County Cork, Ireland, Joseph Corrigan and Joseph Feehan, better known as Corrie and Fee, are the aging manufacturers of world-renowned Coolarney Blue. Their chief worry is a conspicuous lack of successors, and the narrative chronicles the solution to their quest in the unlikely but fated convergence of two characters. Abbey Corrigan, granddaughter of worrywart Corrie, who hasn’t seen her in 24 years, sits abandoned on the Pacific Island Ate’ate while her irrigation-obsessed and hypercritical husband gets biblical with the natives. Meanwhile, in
Manhattan, Kit Stephens is a burned-out stockbroker and despondent alcoholic, heartbroken by the recent departure of his wife and now fired from his job. In a series of fantastic coincidences, the two end up at the Coolarney factory, a meeting that will forever change their lives and the future of cheese.

I read the first page, and began to lament the lack of cheese in my refrigerator. I would so love to pour a glass of wine and slice some cheese to accompany my reading. I love cheese, ice cream and chocolate too much to become a vegan. “But thought of those poor cows!” said my vegan friend. I like veggie burger, soy milk and plenty other things, but I truly believe that among China’s five thousand years of history, someone must had experimented and put a cross next to the items like “ice cream”, “yogurt” and “cheese”, with a notation: must make with real milk. I reserve the right that I may change my mind several years down the road, but for now, I continue to allow my decadent body enjoy the sensation of some good cheese.

It doesn’t take long into the book to figure out what the ending must be. The colorful characters do a lovely job to keep the book interesting though. I do agree with one Amazon review that everybody in the book – from Southern Pacific Islander to NY hotshot broker to an Irish girl all sounds alike. But overlooking that, the author does a good job crafting each person and it is a very good debute for the author. And this should make one interesting movie too.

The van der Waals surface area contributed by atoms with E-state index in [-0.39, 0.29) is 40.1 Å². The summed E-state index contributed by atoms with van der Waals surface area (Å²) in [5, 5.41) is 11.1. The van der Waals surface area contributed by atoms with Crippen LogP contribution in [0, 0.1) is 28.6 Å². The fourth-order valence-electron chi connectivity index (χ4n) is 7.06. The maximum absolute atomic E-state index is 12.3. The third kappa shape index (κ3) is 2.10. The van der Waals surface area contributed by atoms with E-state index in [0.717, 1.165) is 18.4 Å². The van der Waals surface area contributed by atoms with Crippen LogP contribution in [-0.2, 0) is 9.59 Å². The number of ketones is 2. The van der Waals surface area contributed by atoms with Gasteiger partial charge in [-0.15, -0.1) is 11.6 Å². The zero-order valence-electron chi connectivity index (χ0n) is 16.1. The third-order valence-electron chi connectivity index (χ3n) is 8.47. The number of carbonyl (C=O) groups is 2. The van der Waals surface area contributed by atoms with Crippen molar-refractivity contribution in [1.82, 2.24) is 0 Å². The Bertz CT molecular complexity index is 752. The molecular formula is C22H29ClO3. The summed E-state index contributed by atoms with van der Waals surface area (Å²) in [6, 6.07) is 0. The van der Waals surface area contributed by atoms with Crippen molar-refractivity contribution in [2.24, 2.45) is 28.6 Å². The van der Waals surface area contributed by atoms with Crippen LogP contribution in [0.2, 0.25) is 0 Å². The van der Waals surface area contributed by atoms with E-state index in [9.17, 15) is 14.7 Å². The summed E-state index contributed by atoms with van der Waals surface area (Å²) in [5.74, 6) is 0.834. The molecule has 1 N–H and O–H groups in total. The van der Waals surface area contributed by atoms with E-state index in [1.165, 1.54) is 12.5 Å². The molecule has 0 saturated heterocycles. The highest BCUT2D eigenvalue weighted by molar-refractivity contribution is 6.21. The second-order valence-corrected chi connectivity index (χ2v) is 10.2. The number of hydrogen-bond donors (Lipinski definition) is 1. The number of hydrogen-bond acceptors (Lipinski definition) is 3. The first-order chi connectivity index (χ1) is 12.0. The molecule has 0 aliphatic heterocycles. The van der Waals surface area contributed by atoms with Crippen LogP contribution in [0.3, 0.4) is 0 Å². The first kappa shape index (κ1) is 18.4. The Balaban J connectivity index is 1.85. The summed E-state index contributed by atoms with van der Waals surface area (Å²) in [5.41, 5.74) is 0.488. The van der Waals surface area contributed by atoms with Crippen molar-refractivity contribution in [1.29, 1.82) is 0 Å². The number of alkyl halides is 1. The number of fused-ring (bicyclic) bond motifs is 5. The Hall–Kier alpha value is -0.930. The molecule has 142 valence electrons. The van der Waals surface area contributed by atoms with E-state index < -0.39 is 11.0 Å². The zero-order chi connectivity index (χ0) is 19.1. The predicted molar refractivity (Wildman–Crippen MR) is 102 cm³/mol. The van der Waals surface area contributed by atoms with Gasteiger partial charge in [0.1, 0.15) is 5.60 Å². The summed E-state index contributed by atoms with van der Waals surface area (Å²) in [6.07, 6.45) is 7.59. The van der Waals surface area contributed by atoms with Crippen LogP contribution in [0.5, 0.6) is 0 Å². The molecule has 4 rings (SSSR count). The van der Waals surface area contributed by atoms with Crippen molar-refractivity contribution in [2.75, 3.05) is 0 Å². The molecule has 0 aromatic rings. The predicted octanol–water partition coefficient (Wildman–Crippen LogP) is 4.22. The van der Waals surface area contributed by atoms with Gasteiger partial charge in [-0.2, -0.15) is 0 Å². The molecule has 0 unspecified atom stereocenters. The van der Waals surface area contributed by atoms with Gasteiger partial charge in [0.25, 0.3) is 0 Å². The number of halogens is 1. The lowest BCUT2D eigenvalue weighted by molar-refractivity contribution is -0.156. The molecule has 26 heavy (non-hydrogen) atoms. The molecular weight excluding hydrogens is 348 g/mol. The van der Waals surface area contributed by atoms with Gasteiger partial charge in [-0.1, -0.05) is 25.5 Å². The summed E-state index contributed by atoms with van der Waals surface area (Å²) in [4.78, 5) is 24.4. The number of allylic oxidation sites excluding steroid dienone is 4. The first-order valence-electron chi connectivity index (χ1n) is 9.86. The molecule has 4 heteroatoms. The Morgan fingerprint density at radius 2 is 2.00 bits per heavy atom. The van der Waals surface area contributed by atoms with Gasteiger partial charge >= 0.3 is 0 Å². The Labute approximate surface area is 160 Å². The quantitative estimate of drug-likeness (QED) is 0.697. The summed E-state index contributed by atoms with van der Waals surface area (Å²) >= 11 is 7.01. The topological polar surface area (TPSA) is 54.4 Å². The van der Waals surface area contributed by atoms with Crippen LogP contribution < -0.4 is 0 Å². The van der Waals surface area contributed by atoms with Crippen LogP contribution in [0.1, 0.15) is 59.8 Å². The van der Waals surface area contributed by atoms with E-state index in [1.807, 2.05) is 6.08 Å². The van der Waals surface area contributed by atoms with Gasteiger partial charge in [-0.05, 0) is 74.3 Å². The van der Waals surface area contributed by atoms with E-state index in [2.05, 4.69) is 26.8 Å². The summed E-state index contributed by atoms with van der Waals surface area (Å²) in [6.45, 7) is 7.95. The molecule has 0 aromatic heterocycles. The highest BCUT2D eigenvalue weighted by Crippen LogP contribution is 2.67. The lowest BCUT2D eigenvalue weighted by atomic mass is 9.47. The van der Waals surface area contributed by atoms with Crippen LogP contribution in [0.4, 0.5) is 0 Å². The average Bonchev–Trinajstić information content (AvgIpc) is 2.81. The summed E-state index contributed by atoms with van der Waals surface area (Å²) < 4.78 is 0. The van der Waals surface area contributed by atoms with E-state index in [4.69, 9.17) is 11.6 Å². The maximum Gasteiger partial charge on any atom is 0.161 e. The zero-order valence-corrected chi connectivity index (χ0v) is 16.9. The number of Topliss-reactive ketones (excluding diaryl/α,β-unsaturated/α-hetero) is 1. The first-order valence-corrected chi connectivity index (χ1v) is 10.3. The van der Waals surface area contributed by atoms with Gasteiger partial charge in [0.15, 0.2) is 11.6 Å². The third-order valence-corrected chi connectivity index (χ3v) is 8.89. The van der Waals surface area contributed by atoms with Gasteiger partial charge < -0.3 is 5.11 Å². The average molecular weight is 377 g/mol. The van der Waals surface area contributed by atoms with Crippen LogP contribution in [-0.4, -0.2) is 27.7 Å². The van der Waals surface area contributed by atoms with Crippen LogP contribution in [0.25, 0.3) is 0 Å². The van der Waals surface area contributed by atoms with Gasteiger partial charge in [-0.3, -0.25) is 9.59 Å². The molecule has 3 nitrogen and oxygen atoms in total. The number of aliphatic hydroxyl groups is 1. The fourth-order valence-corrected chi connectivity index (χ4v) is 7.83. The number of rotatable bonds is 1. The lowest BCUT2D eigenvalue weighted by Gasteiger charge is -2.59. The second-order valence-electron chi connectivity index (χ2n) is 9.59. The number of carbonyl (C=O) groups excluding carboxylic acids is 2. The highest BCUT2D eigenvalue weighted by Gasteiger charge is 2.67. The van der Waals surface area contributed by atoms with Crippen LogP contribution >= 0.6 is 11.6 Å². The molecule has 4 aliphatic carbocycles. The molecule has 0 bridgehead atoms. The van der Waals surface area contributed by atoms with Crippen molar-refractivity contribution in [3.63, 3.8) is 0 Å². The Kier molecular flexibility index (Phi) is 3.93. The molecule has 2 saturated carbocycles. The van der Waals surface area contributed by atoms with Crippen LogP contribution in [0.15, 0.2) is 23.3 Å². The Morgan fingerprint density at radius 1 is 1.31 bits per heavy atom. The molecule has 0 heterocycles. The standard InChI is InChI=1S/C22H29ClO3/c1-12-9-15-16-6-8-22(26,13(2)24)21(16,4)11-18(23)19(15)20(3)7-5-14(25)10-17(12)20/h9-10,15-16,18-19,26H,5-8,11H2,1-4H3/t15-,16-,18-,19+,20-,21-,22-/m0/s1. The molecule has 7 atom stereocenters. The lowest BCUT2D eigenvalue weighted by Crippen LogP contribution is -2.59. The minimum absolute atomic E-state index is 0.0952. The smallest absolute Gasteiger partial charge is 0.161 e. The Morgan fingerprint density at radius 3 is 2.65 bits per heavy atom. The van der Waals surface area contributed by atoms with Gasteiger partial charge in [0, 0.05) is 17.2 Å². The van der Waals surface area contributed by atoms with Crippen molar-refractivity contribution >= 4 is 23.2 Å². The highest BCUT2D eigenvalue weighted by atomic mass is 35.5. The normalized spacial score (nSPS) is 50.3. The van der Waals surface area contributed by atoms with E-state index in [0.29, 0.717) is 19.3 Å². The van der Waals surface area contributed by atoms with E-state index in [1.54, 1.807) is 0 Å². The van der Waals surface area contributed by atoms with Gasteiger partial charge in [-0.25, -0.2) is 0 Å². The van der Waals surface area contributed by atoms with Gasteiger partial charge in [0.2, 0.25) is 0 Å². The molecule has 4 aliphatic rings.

Now, if I could have finished this book with a nice wedge of cheese…

Published in: on January 15, 2007 at 4:50 pm  Leave a Comment  

A Many-Splendoured Thing

by Han Suyin

This is a book sent to me via Bookcrossing. (It’s a great site, a great site, a great site!!) I found it in our mailbox on our way out, so I read bits and pieces of it while my husband drove. The story was written in 1951, but we enjoyed the description of events and landmarks in Hong Kong (where I grew up) and Macau (where he grew up), some of which still stand after half a century, while some long gone. A few we didn’t know about until he verified with someone our senior. We chuckled at the writer’s complain about

Hong Kong‘s crowdedness (at 2 million people – 1/3 of what it is today), and marveled that the city had already made a reputation as shopping mecca half a century ago.Suyin, an Eurasian doctor, widowed with a girl, arrived in

Hong Kong and lived with a group of missionaries who were kicked out of
China during the political turmoil. At a social gathering, she met Mark Elliot, a British reporter. The two fell madly in love, despite the ostracism and bleak future.
Part of my enjoyment in reading this book was to learn more about my birthplace in an era before my time: a colony taxed with a sudden influx of Chinese refugees as civil wars broke out, with the communists advancing closer “just over the hills.” A place where the wealthy